A draft bill in Germany aims to ban weapons exports to Saudi Arabia, the United Arab Emirates (UAE) and Turkey for their involvement in military conflicts.
The bill aims to prevent weapons exports and all other related goods and services to countries that may use them for human rights abuses.
The draft, proposed by the social-democratic opposition party Die Linke, focusses mostly on Saudi Arabia and the UAE for their role in the war in Yemen, but it also singles out Turkey for its military mission in northern Syria where the country has been fighting Kurdish forces.
If approved, the law would not only prevent future transactions from being made with these countries but also retroactively recall previously agreed upon deals.
The bill specifically talks about a deal made between Germany and Turkey to service several Leopard tanks.
Those tanks, originally German and bought by Turkey, were used during Operation Olive Branch, the January military mission by Turkey in northern Syria, where they fought against Kurdish YPG groups.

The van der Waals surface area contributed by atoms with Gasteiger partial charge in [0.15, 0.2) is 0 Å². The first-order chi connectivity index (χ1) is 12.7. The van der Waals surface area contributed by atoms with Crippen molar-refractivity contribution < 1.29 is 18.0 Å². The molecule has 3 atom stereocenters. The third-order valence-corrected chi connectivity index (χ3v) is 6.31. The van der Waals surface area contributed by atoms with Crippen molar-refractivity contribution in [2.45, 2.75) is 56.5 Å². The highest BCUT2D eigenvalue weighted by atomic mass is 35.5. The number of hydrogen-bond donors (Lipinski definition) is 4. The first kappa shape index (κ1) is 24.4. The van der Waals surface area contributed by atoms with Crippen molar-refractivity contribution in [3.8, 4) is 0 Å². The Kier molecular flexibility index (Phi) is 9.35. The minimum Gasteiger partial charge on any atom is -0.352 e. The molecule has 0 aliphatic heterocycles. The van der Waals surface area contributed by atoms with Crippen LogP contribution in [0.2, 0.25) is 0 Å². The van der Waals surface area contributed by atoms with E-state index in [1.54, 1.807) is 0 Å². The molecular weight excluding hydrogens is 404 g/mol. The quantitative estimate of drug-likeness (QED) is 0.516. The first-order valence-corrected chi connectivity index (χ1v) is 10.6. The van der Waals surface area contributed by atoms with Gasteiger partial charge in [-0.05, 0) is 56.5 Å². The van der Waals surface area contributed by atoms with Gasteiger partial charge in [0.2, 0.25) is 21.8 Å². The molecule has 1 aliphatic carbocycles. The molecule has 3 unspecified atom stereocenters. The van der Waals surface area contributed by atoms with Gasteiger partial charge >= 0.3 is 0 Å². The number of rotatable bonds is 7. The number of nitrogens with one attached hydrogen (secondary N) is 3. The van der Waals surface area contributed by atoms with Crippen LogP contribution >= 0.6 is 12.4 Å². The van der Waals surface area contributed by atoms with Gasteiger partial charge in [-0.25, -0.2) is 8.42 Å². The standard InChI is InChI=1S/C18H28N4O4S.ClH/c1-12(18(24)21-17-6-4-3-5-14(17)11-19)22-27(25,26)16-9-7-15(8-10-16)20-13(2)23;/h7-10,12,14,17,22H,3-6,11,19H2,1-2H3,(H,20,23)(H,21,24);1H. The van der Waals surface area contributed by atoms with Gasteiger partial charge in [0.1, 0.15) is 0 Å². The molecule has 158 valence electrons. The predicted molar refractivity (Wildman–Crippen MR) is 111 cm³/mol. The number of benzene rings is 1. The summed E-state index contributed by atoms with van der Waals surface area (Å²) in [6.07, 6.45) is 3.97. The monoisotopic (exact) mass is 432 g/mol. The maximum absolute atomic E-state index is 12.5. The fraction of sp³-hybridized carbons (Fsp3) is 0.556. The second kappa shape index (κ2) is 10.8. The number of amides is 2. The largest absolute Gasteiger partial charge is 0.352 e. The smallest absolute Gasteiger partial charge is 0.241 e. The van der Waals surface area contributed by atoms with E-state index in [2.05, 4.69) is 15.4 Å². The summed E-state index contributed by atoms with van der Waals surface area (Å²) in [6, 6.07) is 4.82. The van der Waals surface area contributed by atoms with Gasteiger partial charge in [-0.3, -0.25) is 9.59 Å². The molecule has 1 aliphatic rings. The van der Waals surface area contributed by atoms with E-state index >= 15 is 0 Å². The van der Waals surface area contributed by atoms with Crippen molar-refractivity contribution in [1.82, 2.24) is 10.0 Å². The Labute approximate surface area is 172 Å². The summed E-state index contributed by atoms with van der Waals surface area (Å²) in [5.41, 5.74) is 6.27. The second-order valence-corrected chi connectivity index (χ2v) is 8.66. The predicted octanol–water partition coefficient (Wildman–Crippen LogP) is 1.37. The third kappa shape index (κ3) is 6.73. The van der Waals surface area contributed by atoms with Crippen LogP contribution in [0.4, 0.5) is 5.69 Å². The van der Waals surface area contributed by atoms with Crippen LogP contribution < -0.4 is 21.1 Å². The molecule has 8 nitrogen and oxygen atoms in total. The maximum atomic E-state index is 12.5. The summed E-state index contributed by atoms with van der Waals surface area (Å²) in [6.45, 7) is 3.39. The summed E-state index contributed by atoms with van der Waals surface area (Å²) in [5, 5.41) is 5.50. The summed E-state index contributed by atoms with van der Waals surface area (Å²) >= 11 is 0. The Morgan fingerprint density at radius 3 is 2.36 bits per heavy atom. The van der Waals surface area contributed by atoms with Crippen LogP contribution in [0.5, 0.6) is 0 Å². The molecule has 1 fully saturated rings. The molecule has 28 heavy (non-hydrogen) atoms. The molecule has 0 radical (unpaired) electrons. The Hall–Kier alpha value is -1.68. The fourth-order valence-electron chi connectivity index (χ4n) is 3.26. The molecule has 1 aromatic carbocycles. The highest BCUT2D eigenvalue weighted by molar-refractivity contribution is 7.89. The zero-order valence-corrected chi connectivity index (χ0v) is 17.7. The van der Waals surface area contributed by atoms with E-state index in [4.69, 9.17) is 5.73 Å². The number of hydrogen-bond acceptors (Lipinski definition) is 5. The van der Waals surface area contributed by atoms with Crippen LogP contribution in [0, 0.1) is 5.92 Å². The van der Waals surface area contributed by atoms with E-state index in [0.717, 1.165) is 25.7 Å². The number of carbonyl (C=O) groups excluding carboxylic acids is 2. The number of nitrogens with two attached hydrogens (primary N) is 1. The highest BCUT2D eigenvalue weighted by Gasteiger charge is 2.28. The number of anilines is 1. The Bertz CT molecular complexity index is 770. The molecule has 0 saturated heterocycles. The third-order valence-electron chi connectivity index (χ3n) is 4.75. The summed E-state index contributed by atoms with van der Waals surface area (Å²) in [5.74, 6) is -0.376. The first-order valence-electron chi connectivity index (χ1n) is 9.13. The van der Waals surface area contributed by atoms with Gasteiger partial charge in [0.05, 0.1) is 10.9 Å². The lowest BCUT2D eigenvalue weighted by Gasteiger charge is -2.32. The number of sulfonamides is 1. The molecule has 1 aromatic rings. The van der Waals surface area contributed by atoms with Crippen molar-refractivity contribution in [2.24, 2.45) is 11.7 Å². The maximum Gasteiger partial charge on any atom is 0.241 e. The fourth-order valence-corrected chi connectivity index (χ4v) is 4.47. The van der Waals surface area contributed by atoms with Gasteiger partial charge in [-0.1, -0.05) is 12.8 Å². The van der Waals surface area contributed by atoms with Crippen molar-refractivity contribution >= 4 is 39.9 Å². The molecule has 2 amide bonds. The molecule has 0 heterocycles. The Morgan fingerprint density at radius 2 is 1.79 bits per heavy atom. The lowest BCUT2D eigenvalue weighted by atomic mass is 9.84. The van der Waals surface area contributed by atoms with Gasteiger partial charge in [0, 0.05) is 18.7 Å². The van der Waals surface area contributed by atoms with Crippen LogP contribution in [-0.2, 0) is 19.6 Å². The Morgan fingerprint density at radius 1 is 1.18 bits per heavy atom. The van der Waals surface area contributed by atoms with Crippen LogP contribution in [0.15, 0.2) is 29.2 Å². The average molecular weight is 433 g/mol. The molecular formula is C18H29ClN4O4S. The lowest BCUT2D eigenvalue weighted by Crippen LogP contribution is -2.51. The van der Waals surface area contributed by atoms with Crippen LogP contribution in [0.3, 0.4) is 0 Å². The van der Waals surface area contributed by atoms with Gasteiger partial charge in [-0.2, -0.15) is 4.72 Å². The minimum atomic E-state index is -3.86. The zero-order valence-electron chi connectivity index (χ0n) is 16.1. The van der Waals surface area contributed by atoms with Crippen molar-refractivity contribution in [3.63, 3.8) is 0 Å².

The documents also mention patrol boats bought by Saudi Arabia, which were used to blockade Yemeni ports from receiving aid and other goods to help alleviate the dire humanitarian situation in the war-torn country.
Saudi Arabia, together with the UAE, is partially blockading those ports as part of its military campaign in Yemen, which has cost thousands of people’s lives over the last few years.
Between 2013 and 2017, Saudi Arabia was one of the biggest recipients of German arms, worth $1.2bn in total.
In the third quarter of 2017, Germany exported most arms to Saudi Arabia, Israel and Egypt.
In January, the German government already announced it would halt all arms exports to countries involved in the ongoing war in Yemen, but this bill would expand on that by also working retroactively on deals already made.
Source: Al Jazeera